“Everyone would just gravitate toward the dollar. It’s a familiarity thing and people like money and want money. So I would use it to teach them about bitcoin,” he said, adding that bitcoin keywords like “nodes” and “public address” on the art are good educational jumping-off points.

Cryptograffiti recently finished the artwork for the backside of the piece in anticipation of the 12-city exhibit. Prints for this artwork completely financed the rent space for the billboards, which ranges in price from a few hundred to a few thousand dollars a month, depending on the city.

A ‘Trojan horse’ for bitcoin

By couching the bitcoin message in something so familiar and desirable, he said, the art is something of a Trojan horse for inspiring interest in bitcoin to the uninitiated.

“It tends to be a curious introduction. The reactions very much mirror the people who saw the original in 2016 in Digital Garage. Very Uncle Ned saying, ‘What is THIS all about?’

“I wanted to take what I learned about inflation and the wealth gap and try to put it in a project that would grab attention, not just in real life but online too.”

An augmented-reality portion of the artwork brings these inflationary themes to life. Co-developed with fellow crypto artist Josie Bellini, this AR component presents the billboard’s dollar bill as a graph that illustrates the erosion of the dollar’s purchasing power over time.

More bitcoin art, less bitcoin jargon

This animation is the billboard’s most dynamic feature, and it lays out the art’s message clearly.

Cryptograffiti told CoinDesk that, as much as the dollar is a Trojan horse for bitcoin, so bitcoin art exhibitions are something like a symposium. The art may make bitcoin more palatable to outsiders, who otherwise would find nothing emotionally resonant to connect to the otherwise-perceived cold, technical world of bitcoin.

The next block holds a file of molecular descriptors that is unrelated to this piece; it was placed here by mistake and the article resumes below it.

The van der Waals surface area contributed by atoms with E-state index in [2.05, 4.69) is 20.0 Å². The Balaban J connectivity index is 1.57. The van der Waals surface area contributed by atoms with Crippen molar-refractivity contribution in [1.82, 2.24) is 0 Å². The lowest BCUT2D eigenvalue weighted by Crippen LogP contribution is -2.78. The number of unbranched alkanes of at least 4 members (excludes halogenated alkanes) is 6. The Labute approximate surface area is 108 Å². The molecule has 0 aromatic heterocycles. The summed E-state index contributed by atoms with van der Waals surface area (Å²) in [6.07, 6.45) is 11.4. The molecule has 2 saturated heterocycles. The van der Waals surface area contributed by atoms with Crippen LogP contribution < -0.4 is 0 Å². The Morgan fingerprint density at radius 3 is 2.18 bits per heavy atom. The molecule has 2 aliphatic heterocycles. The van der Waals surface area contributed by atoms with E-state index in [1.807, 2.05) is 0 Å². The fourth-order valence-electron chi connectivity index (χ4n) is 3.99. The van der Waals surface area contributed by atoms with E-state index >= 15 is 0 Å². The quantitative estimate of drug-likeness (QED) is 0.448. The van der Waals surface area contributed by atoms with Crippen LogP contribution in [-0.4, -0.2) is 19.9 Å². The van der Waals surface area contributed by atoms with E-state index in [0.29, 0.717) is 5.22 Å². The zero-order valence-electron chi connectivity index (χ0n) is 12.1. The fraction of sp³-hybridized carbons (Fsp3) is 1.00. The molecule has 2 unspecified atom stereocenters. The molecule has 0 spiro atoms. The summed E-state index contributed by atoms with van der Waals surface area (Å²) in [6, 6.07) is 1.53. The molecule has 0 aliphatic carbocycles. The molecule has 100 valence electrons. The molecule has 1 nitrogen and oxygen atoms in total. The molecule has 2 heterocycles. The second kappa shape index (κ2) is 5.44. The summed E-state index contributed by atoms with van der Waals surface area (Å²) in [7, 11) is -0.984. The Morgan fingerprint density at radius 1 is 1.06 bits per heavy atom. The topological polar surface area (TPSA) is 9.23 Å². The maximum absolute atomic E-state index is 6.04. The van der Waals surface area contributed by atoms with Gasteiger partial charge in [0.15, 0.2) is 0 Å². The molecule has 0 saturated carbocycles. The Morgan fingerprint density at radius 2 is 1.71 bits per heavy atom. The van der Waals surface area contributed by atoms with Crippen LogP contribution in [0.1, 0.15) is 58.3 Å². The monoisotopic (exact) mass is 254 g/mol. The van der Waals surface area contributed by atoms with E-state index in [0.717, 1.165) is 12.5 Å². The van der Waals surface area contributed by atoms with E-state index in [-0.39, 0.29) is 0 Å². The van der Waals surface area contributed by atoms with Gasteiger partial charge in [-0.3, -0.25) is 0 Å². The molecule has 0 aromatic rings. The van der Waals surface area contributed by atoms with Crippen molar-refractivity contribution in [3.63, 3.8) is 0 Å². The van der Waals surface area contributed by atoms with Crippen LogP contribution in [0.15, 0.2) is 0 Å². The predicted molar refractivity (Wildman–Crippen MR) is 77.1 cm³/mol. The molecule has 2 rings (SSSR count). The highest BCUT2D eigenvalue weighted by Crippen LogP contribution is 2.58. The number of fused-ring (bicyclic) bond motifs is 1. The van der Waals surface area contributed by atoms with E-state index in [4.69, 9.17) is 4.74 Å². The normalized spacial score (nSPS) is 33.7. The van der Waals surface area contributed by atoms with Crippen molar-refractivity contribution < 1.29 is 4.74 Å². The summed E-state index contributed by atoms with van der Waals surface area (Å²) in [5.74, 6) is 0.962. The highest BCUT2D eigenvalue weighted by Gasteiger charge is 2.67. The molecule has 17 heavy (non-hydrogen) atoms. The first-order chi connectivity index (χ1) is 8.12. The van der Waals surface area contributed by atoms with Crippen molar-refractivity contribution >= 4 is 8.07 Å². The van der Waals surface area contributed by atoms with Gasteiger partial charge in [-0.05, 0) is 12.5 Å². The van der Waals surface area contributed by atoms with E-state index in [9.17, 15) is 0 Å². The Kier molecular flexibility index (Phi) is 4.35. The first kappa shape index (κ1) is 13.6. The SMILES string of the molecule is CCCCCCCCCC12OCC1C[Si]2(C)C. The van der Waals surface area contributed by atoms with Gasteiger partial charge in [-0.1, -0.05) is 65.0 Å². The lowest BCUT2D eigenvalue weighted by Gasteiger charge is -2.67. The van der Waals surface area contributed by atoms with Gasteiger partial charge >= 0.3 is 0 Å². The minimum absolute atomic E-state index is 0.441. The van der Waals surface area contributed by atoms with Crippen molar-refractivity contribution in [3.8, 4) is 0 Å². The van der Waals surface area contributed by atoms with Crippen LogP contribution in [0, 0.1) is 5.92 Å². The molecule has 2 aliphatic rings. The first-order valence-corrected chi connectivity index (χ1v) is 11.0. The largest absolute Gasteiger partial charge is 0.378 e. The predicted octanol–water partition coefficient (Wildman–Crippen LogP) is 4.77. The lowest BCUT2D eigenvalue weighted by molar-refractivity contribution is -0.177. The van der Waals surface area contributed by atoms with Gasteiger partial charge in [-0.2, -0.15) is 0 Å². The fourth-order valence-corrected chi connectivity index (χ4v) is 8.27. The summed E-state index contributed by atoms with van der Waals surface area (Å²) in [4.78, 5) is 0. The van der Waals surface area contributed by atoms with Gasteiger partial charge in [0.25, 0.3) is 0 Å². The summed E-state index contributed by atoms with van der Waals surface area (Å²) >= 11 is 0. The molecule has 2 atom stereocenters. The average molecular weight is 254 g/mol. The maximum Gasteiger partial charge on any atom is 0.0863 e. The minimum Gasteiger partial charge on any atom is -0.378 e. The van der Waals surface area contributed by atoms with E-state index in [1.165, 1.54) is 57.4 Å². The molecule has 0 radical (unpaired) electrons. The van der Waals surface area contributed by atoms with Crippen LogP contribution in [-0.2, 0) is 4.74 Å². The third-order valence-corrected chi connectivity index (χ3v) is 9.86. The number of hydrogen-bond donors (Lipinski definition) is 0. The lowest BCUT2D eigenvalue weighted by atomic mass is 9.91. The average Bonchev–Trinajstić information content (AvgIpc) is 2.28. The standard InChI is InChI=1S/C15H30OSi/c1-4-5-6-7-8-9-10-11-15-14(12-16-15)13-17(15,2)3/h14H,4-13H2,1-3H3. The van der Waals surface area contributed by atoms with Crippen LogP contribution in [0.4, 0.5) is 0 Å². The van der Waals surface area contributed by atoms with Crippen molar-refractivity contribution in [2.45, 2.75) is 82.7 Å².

“Since it’s artistic, it makes people more open to asking questions. They can have more real conversations than if it’s a more jargon focused approach,” Crypografitti said. As such, he believes that artists and the like are “a sign of health for the community.”

As bitcoin and other coins have seen increased valuations over the past year, crypto-related art has been selling red-hot alongside them. Ethereum-based non-fungible tokens are posting auction prices north of $1 million and bitcoin artists have been using new platforms like to auction their art for bitcoin.

Cryptograffiti’s art puzzle draws on a long tradition of bitcoin giveaways embedded in art as a way to drum up enthusiasm for the now trillion dollar asset. It’s easier to draw eyeballs these days, Cryptograffiti said, and his latest work has already raised questions about if he’d extend it to other parts of the country, like rural America.

The artist didn't want to reveal too many additional details, but he did say that there’s enough momentum behind the project at this point that it’s “a possibility.”

“This could turn into something bigger.”